Is it right, or proper, to call a festival sensual? It depends on how you deploy the word, I suppose. Sensual was the first word that stuck when I tried to think of a narrative arc for the seventh edition of Welcome to the Village. For sure, Leeuwarden (the city which hosts it) isn’t the first city in the Netherlands I’d call sensual. And when the grounds fill up with day trippers from the city and suburbs and the booze begins to flow, the scene is closer to something from the elder Breughel than the works of Lee Bul.

DJ-Marcelle-WTTV-Xanne-Wijkamp
Regardless, Welcome to the Village *is* sensual in that it balances societal concerns and earthy fun in a manner that never feels you’re being preached to or taken for a mug. For sure the senses were stimulated by the music and the interesting grub and booze on offer. But many of the things that secretly concern us (the environment, waste, ageing societies and isolation), were dexterously and subtly woven into the fabric of the festival days without you really noticing it. To use another, depressingly utilitarian word bandied about by earnest marketing types, Welcome to the Village is “performative”. Performative in quietly forcing many a festival goer to see that new ways of thinking and behaving can be everyday actions. Take the ideas around taking home one of the site’s potted plants, or a tea cosy specially knitted by an elderly volunteer. These are generous initiatives that are more likely to make you stop and think about the story behind the item, or indeed why the gesture was needed in the first place.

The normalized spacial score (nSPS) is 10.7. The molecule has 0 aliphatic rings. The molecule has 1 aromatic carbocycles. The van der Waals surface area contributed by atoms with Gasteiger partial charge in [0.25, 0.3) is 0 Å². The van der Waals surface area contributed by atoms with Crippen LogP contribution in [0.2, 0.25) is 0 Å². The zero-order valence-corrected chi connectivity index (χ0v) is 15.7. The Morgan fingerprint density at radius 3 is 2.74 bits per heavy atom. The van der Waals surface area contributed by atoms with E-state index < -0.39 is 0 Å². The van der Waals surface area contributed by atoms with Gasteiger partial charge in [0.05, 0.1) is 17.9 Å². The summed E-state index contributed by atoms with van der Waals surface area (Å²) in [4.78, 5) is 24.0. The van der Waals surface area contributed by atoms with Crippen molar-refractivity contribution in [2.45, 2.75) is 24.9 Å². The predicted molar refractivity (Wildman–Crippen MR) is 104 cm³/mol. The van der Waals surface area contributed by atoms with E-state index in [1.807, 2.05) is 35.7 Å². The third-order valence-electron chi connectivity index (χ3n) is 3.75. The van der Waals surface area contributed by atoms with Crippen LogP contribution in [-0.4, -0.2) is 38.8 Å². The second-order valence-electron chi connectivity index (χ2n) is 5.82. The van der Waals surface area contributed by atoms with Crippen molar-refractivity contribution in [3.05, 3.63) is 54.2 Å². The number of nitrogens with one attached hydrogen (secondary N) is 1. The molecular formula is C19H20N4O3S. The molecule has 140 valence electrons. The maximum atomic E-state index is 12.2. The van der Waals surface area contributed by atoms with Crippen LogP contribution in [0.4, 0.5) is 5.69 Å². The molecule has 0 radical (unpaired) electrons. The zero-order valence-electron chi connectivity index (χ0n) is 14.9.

Welcome to the Village is performative in other ways. There has always been a strong theatrical element to the festival’s programme. This year Christeene’s mighty review queered up many a Frisian headspace and Club Gewalt invoked the spirit of Nina Hagen in their festy show Wir Zind Amazone, which had to be seen to be believed… For their part, Ménage À Trois managed to beam in an emotional meltdown in De Grauwe Kat on the Sunday evening. Even if you hadn’t pencilled anything in, just wandering about during the daytime brought you into contact with actors, or stalls doing something weird. It could be a bunch of white coated loons experimenting with Heath-Robinson-style contraptions, or a stall asking for your faeces (to help fertilise the ingredients for your sandwich, of course, and why not?). Whether it all works, or is your thing isn’t the issue. It’s there, and you have to compute it in as part of the deal.